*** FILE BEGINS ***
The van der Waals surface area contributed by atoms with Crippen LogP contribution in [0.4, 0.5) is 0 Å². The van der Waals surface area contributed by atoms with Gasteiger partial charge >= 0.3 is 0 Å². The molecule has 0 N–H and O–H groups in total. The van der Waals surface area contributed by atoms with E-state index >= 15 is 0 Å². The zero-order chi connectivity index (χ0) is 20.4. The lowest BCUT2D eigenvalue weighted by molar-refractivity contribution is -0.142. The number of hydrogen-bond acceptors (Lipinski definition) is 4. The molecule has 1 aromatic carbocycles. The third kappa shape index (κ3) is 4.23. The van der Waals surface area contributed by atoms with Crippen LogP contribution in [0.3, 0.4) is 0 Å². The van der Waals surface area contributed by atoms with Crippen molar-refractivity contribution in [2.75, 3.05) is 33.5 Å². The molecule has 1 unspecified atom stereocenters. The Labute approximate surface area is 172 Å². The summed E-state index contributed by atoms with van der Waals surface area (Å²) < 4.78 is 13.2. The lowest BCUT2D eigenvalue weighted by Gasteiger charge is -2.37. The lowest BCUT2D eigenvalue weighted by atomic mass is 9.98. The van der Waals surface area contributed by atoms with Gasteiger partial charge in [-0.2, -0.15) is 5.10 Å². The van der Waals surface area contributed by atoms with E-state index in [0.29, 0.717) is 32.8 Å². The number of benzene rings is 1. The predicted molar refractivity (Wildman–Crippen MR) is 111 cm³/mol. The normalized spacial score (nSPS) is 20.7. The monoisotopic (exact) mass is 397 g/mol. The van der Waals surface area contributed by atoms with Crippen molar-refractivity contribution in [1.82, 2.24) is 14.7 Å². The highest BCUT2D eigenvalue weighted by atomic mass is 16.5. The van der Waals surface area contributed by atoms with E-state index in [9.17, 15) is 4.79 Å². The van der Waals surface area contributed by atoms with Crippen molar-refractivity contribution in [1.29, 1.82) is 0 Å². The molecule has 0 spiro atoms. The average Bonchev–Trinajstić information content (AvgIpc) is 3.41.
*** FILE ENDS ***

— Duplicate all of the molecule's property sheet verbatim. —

The van der Waals surface area contributed by atoms with Crippen LogP contribution in [0.4, 0.5) is 0 Å². The van der Waals surface area contributed by atoms with Gasteiger partial charge >= 0.3 is 0 Å². The molecule has 0 N–H and O–H groups in total. The van der Waals surface area contributed by atoms with E-state index >= 15 is 0 Å². The zero-order chi connectivity index (χ0) is 20.4. The lowest BCUT2D eigenvalue weighted by molar-refractivity contribution is -0.142. The number of hydrogen-bond acceptors (Lipinski definition) is 4. The molecule has 1 aromatic carbocycles. The third kappa shape index (κ3) is 4.23. The van der Waals surface area contributed by atoms with Crippen LogP contribution in [0.3, 0.4) is 0 Å². The van der Waals surface area contributed by atoms with Crippen molar-refractivity contribution in [2.75, 3.05) is 33.5 Å². The molecule has 1 unspecified atom stereocenters. The Labute approximate surface area is 172 Å². The summed E-state index contributed by atoms with van der Waals surface area (Å²) < 4.78 is 13.2. The lowest BCUT2D eigenvalue weighted by Gasteiger charge is -2.37. The lowest BCUT2D eigenvalue weighted by atomic mass is 9.98. The van der Waals surface area contributed by atoms with Gasteiger partial charge in [-0.2, -0.15) is 5.10 Å². The van der Waals surface area contributed by atoms with E-state index in [0.29, 0.717) is 32.8 Å². The number of benzene rings is 1. The predicted molar refractivity (Wildman–Crippen MR) is 111 cm³/mol. The normalized spacial score (nSPS) is 20.7. The monoisotopic (exact) mass is 397 g/mol. The van der Waals surface area contributed by atoms with Crippen molar-refractivity contribution in [1.82, 2.24) is 14.7 Å². The highest BCUT2D eigenvalue weighted by atomic mass is 16.5. The van der Waals surface area contributed by atoms with E-state index in [9.17, 15) is 4.79 Å². The van der Waals surface area contributed by atoms with Crippen molar-refractivity contribution in [1.29, 1.82) is 0 Å². The molecule has 0 spiro atoms. The average Bonchev–Trinajstić information content (AvgIpc) is 3.41.